Something that often gets forgotten is creating records for children under age eight for newly baptized members. Often this does not occur until a child turns eight or the family attends the temple together. It is the ward clerk's responsibility to see that this gets done. Parental consent to create a record is required. A brief overview of membership records could be given to new members concerning their children under age eight.
A unit may notice children under 18 who have their own households. These children should be associated with the appropriate household, if possible, such as an older sibling (any age), grandparents, or some other member (such as foster parents) that they live with. If you have two or three children who are members but no one else in the home is, the oldest can be the head of household.
Sometimes a child will have two membership records with slightly different information such as different birth dates, different last names, or different spellings of names. These differences should be resolved and the records should be merged using MLS.
Members in correctional and care center facilities
Members that have been incarcerated or reside in a care center, should have their records moved to the appropriate unit assigned to the facility if they are going to reside there for more than 2 months. Many of these units are Active MLS (which can be verified by the administrative office) and should be given stewardship over the members' records that reside in the facility.
Members serving in the military
Members that are serving in the military have several places in which the records should be kept . Members that are attending basic training or are away on a temporary assignment, and have not been assigned to a more permanent duty station, should have the records kept in their home ward. When the member receives their duty station assignment, the records can then be moved to the unit that supports the station. If the member is assigned to a temporary overseas assignment, the records are to be kept in the unit that supports the domestic duty station.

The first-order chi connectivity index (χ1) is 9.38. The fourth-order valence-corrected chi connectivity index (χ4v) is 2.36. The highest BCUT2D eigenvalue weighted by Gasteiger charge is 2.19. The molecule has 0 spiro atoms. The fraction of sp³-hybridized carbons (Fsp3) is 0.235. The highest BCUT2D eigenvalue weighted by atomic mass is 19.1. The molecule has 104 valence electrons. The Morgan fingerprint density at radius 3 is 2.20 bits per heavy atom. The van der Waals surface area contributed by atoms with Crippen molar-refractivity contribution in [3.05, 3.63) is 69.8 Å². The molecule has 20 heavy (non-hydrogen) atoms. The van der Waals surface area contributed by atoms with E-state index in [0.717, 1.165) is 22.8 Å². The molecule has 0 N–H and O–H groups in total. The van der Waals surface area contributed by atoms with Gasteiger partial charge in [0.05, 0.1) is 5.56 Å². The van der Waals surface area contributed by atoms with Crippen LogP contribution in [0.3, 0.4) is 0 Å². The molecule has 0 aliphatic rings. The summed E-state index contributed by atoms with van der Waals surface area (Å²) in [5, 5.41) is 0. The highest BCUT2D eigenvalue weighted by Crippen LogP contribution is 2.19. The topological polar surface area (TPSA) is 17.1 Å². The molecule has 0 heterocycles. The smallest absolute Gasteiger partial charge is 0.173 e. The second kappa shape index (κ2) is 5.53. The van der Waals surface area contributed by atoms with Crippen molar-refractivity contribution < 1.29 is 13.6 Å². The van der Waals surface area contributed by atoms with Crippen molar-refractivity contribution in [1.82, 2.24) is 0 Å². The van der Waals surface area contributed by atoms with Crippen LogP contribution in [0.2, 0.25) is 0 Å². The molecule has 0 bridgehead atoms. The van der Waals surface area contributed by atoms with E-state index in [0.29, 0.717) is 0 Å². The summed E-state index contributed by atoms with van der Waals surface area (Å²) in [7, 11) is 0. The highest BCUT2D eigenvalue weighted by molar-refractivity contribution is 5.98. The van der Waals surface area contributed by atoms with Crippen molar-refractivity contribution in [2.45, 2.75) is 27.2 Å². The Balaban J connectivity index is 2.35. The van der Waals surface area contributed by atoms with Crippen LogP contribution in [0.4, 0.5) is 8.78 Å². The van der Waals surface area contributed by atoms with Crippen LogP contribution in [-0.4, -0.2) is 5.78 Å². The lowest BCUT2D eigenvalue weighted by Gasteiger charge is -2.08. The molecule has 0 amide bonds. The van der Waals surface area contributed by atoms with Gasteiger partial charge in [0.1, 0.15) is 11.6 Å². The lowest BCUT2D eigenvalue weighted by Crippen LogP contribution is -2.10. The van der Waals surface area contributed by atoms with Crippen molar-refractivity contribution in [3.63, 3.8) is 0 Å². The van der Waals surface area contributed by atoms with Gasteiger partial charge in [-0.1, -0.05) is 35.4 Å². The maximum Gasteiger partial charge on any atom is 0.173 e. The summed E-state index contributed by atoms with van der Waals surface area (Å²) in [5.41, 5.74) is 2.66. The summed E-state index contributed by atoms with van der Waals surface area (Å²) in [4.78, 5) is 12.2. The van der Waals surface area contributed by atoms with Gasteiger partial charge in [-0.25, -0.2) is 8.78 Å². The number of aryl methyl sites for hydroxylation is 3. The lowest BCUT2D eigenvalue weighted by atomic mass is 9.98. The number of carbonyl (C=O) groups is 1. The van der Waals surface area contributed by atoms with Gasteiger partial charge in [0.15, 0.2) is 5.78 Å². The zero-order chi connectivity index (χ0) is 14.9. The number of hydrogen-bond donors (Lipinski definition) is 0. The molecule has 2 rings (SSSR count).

To search for a duty station in CDOL, go to Advanced Search, Organization Type and select Military Installation. If there isn't a duty station found, for example if the area is in an active war zone, the record stays in the home ward.
Updating records in another unit
Occasionally, during the annual review of a member's Individual Ordinance Summary, they will notice that there is information that is not correct for a member of the family (i.e. birthdate and ordinance dates). If the member of the family does not reside within the unit, the corrections to the membership record will need to come from the local ward clerk where that member resides.
If an ordinance date is missing from the record, it is best to have the local priesthood leader contact the administrative office for assistance.
MLS provides a useful tool called the Membership Validation Report. Running this report examines all the membership records in the unit and identifies inconsistencies or possible problems which should be resolved. This report can be run periodically to ensure new records are validated, especially during the first few months of service of a ward or membership clerk. Once both are trained and experienced, the report can be run this less often.
- Handbook 1: Stake Presidents and Bishops , 13.6.8